The outbreak of the First World War saw many of Bruce County’s able-bodied men off to the battlefields of Europe. Back on the home front, citizens began their own war effort by creating items and raising funds to send aid overseas. At that time, the recognized body for humanitarian aid was the Canadian Red Cross, but there were few charted branches in Bruce County. To offset this, citizens created their own groups, often known as Patriotic Societies, which then forwarded their efforts to the Red Cross. By the end of the First War, there were several branches of the Red Cross, including Chesley, which was officially chartered in 1918.
From the diaries of Elizabeth Oliver Burgess and her brother James Rowand Burgess of the Burgoyne area, it is known that the County’s Patriotic Societies were active early on in the war (1915) and raised funds through a variety of means such as lectures, concerts, and picnics. Signature quilts were a large fundraiser for these groups as the women had the skills to create them and they could easily offset the cost of the materials used to make them through the raffle and price per name. Many of these quilts had the names of those in the community and speak of support for the cause, while others featured the names of those serving as a form of honour and remembrance.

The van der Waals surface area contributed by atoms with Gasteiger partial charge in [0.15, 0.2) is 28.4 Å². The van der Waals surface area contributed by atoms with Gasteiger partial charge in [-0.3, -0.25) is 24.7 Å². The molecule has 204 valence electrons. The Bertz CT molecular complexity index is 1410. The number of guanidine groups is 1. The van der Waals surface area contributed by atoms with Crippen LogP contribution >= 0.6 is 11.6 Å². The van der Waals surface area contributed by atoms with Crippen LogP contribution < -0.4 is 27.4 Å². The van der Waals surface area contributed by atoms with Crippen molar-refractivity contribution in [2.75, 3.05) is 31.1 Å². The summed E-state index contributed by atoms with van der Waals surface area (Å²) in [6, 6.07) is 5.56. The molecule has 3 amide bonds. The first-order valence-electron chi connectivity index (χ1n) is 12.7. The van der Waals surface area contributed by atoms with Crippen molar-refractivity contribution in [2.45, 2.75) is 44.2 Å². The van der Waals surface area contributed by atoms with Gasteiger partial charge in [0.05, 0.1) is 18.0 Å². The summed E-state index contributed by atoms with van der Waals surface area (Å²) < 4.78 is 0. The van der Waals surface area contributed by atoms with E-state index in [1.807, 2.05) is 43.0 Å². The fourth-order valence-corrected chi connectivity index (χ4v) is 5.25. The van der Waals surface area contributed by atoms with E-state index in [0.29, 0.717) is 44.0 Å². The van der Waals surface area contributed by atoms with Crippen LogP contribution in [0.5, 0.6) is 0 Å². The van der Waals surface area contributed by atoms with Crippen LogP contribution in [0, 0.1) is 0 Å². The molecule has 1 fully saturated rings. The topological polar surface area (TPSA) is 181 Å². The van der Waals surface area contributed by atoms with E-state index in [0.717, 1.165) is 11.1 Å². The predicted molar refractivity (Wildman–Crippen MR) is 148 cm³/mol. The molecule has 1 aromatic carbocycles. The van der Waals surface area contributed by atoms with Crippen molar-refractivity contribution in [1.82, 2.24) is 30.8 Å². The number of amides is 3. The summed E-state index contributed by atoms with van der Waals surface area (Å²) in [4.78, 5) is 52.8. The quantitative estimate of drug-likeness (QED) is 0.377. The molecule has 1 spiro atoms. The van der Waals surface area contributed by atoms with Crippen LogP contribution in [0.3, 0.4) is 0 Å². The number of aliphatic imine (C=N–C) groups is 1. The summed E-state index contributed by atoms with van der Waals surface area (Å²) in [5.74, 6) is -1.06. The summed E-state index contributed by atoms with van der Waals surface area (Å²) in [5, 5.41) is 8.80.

This signature quilt was created by the Purple Valley Red Cross Society in 1917 as a First World War fundraising effort. It was purchased by J.C. Lemcke for $25.00.